Friday, December 19, 2008
What is the legal deal with the news regarding foreign donors to the Clinton Foundation? I am, of course, fully aware of the political hash being made by the media. The insinuation is that the donors, foreign and domestic, but foreign especially, are buying influence not making charitable contributions.
The potential for foreign donors to the Clinton foundation to create the appearance of conflicts of interest for Mrs. Clinton as she handles foreign policy matters was illustrated by Amar Singh, listed as giving between $1 million and $5 million. Mr. Singh is apparently a prominent Indian politician of that same name. In September, Mr. Singh visited Washington to lobby Congress to support a deal allowing India to obtain civilian nuclear fuel and technology from the United States. The deal was controversial because India has developed nuclear weapons but is not a party to the Nuclear Non-Proliferation Treaty. Mr. Singh met and posed for photographs with Mrs. Clinton, afterwards telling Indian reporters that Mrs. Clinton had assured him that Democrats would not block the deal. Congress approved the nuclear cooperation deal with India a few days later. Several other donors have connections to India — a potential foreign policy flashpoint because of tensions with Pakistan.Among them was Lakshmi Mittal, an Indian businessman — the fourth richest person in the world, according to Forbes — who made billions in the steel industry. Although he has long lived in London, Mr. Mittal, who donated from $1 million to $5 million, is also a board member of India’s second largest bank. In 2002, Mr. Mittal was involved in a British scandal when, shortly after making a large donation to the Labour Party, he gained the help of Prime Minister Tony Blair in his bid to convince Romania to sell him its state steel company.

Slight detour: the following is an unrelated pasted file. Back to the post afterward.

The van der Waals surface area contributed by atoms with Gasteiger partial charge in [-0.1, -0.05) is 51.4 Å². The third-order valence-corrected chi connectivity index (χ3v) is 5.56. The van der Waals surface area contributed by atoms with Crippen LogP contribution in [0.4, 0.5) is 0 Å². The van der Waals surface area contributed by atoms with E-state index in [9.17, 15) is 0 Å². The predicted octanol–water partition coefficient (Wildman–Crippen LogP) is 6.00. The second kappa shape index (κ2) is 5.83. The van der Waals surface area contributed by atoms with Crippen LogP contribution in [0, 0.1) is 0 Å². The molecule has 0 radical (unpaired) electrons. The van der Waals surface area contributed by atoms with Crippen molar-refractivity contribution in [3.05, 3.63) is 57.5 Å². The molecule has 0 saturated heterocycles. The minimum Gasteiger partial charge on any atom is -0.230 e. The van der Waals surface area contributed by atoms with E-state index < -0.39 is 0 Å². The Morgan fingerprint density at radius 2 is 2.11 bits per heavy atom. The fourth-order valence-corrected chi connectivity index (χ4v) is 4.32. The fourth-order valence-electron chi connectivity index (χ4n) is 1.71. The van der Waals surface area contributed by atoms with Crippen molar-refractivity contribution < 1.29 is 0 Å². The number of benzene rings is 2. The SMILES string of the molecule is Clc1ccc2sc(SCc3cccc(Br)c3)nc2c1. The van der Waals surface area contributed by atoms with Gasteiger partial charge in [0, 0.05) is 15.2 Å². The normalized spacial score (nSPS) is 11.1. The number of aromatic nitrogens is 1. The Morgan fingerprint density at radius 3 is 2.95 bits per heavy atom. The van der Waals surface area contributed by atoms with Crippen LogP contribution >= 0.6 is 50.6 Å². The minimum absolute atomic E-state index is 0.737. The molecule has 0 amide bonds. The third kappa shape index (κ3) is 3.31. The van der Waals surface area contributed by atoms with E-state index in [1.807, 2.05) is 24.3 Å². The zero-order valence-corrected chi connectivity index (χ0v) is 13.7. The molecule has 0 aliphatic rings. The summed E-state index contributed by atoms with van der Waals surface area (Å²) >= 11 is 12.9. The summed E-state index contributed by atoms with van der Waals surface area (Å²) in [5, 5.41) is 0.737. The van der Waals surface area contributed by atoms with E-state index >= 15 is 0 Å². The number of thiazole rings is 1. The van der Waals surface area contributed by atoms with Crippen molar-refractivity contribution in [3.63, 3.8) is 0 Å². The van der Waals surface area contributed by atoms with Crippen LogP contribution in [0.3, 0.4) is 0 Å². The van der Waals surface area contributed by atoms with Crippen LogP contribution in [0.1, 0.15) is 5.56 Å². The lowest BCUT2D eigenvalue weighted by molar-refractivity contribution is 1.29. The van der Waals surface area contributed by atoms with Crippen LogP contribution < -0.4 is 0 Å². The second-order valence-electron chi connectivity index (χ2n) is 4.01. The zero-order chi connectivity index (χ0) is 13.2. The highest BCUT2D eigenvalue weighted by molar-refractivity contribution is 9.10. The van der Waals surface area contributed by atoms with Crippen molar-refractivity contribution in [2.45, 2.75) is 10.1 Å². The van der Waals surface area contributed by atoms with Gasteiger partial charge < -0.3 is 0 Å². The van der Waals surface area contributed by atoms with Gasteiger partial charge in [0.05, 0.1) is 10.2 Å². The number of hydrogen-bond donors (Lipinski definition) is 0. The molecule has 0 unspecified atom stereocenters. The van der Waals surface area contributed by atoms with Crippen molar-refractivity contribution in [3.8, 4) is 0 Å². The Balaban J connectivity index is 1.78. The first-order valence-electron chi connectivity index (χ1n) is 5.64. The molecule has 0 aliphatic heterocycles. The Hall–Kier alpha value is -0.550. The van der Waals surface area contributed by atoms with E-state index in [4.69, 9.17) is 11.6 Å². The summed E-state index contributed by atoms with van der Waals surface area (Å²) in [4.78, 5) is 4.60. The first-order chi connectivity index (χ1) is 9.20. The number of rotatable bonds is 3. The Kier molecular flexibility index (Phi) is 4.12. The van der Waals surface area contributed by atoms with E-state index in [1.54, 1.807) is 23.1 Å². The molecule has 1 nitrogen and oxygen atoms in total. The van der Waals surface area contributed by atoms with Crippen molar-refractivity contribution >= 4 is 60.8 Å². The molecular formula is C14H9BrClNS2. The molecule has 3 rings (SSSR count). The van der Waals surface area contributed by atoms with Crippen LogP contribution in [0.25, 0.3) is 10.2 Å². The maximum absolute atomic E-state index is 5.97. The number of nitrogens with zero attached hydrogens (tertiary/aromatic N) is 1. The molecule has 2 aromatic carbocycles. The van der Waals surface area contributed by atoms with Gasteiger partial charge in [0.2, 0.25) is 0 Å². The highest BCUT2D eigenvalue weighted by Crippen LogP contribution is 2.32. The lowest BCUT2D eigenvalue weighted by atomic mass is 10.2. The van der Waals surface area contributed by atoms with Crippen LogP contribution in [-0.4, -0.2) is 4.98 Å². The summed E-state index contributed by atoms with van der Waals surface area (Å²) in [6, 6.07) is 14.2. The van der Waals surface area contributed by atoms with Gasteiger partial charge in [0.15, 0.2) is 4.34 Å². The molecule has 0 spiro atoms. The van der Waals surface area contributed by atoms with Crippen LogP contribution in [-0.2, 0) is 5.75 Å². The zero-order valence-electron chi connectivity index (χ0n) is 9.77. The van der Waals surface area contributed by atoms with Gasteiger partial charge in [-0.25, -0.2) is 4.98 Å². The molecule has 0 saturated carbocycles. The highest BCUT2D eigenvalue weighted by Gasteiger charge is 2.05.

All well and good for a couple of news cycles, I supposse. But most large donors to charities do it for some kind of quid pro quo anyway, even if we chose to think otherwise. In a few weeks, if not sooner, we will all sit down to watch "nonprofit" football bowl games sponsored by "nonadvertisers" who expect nothing in return (wink, wink!) The obvious speculative answer to the title question is that the foundation may be selling influence or access, not accepting donations. I suppose, then, that the foundation would be operating for a noncharitable purpose (selling lobbying services, for example) or conveying an improper private benefit. That is, if it could be proven that Bill and Hillary somehow do the bidding of the Saudi government, for example, in return for the huge donations that the Clinton Foundation is so adept at reeling in. Ah, so there is the rub. What, pray tell, does private benefit really mean. And when does a successful charity cross the line from charity to commercialism. Our intrepid co-editor, John C. has penned more than a few articles delving into these questions and why, if at all, we should be concerned. Alas, the deep structure of tax exempt law is still greek to most of us (except the people of Greece, to them it is American). It would be a shame, though, if all the good work the Clinton Foundation does (like making AIDS drugs affordable in third world countries) were to be somehow besmirched over a fake media generated controversy.